Last spring, I visited the hamlet of Knill, deep in the Herefordshire countryside. Knill lies on the river Lug, a tributary of the Wye, and in the 1930s Penelope Fitzgerald’s father, Eddie Knox, used to come here and fish with his brothers, taking the lease on a cottage. I had learned this from The Knox Brothers (1977), Fitzgerald’s beguiling biography of four remarkable men; loving it as much as her novels, I was keen to find this cottage, of which she had happy childhood memories.
My companion, a lover of old churches, found much to interest him in St Michael and All Angels, set amongst ancient yews; not least the framed pages of a nineteenth-century census, listing the members of the congregation and their occupations: domestic servants, agricultural labourers, carpenters. In the 1920s Wilfred Knox, Anglican priest and the third of the brothers, used occasionally to preach here to their descendants, and we can only wonder at their response to sermons delivered in clipped tones, beginning, ‘We read in Plotinus . . .’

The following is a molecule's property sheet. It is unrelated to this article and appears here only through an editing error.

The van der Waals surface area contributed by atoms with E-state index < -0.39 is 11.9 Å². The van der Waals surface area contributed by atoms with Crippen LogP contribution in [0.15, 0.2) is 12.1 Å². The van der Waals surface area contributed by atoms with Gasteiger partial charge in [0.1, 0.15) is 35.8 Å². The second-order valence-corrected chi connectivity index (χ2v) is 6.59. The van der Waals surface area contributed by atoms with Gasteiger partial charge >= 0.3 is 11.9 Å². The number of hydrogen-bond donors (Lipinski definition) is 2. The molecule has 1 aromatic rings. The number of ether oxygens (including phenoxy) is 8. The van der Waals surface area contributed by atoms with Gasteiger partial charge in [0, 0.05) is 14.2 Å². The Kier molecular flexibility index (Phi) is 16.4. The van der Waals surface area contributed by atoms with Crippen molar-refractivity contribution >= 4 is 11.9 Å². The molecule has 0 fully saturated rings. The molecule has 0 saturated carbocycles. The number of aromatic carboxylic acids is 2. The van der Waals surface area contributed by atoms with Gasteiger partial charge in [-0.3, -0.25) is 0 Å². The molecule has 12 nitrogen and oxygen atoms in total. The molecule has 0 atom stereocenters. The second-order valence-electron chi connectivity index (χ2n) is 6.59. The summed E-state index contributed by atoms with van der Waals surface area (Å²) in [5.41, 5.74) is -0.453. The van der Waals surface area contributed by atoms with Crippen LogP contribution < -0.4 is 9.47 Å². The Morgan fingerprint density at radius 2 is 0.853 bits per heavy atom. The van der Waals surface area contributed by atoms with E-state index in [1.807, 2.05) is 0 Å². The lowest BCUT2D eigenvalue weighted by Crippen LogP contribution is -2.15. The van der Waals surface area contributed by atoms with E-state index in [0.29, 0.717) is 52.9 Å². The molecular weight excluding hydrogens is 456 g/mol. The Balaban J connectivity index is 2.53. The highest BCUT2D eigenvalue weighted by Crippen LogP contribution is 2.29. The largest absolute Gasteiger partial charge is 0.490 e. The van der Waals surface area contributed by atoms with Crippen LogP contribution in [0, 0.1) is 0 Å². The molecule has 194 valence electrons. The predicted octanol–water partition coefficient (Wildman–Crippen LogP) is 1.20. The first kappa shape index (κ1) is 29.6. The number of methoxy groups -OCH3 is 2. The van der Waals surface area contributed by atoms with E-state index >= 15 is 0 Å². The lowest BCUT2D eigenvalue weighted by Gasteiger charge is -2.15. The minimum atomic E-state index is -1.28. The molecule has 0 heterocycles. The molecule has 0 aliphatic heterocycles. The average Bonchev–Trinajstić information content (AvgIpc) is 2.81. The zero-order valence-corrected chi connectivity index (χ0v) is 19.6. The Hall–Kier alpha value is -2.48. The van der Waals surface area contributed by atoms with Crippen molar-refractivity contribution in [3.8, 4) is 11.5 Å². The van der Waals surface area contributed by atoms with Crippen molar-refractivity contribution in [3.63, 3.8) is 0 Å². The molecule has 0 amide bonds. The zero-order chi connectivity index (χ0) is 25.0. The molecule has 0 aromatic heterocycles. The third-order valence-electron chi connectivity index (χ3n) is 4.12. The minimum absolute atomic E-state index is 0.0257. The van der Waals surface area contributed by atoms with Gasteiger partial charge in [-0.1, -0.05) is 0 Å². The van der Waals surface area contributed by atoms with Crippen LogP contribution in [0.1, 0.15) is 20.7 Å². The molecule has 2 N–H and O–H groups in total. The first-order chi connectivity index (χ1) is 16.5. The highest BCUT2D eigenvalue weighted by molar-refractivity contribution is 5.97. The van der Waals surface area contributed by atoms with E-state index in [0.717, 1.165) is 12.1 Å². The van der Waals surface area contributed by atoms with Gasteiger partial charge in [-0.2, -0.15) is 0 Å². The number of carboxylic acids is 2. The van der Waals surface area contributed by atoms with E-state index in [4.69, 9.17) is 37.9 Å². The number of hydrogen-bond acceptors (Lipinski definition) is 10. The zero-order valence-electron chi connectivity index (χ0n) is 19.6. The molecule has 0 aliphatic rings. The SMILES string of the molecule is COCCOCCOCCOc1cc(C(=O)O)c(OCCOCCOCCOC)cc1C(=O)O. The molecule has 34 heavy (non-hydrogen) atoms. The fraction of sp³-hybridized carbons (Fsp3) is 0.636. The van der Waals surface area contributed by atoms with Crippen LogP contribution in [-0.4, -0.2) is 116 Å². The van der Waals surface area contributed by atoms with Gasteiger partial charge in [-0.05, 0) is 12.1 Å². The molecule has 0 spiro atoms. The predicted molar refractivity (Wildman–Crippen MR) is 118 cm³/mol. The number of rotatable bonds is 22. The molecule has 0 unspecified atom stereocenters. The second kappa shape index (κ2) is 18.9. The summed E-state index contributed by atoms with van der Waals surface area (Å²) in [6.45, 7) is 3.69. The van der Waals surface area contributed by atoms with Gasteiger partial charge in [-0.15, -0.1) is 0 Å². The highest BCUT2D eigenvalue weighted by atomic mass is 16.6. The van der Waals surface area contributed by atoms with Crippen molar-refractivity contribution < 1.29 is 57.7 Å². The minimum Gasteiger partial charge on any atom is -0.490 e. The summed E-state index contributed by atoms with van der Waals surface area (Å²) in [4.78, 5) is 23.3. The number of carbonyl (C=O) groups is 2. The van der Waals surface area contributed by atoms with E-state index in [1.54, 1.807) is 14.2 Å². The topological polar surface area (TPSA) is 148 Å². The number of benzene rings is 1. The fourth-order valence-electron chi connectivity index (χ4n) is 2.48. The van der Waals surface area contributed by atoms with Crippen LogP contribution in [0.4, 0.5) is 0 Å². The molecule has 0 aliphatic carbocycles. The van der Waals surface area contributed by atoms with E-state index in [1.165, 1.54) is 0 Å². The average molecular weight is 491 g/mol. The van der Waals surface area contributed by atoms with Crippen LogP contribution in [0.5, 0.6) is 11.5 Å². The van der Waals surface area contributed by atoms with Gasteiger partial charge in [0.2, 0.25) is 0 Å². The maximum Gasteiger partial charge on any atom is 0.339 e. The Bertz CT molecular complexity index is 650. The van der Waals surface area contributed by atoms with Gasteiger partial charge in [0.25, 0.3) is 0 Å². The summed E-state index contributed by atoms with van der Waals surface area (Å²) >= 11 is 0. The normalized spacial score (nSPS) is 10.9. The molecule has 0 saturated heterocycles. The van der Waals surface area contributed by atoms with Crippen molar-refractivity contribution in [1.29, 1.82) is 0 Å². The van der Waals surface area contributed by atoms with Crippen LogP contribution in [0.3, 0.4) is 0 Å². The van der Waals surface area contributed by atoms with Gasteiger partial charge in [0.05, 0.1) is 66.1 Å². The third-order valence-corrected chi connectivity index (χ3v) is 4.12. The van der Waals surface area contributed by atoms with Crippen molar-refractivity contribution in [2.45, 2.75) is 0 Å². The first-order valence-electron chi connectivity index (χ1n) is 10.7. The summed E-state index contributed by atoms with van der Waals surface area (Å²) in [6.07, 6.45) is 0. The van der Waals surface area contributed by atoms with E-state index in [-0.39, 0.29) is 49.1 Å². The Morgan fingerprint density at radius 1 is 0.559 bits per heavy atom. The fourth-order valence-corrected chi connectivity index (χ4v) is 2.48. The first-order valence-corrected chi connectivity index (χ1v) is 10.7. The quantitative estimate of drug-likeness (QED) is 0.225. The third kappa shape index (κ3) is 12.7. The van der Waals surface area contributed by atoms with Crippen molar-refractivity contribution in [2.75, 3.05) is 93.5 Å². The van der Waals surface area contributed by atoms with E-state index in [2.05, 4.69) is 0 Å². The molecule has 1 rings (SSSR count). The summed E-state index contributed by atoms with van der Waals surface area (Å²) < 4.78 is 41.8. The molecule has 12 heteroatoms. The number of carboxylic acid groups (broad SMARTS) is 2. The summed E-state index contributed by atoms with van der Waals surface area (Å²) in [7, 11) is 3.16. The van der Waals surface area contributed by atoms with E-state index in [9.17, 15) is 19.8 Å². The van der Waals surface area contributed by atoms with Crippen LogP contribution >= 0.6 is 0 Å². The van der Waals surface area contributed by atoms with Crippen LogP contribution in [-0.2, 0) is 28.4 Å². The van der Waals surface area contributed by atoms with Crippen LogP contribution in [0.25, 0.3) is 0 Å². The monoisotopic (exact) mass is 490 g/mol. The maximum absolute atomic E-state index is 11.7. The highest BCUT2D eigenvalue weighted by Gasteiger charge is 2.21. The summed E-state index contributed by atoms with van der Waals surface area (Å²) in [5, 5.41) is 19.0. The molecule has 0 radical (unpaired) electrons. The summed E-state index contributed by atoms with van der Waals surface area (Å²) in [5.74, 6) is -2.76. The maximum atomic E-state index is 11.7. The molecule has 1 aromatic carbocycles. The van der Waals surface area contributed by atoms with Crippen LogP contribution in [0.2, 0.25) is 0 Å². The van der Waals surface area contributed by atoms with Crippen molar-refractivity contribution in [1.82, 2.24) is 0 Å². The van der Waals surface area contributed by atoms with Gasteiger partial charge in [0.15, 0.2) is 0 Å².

The Classics, studied at Eton and Rugby, Oxford and Cambridge, featured largely in the education of all four brothers, born in the 1880s to the Evangelical Bishop of Manchester, Edmund Knox. A rubicund, affectionate man who had wooed delicate Ellen French with a rose bought on Oxford station, he knew by the end of his own time at Corpus Christi College that ‘hard work, academic success, faith and endurance’ were the keys to the future – not least because there was never much money. He serenely envisaged the Indian Civil Service for his three eldest sons, Edmund (Eddie), Dilwyn (Dilly) and Wilfred; the Evangelical Ministry for Ronald. All four were to choose quite different paths; each was greatly to distinguish himself.
They grew up with their two sisters in the Old Rectory at Knibworth in Leicestershire.
True, people said the drains were bad at Knibworth, bu
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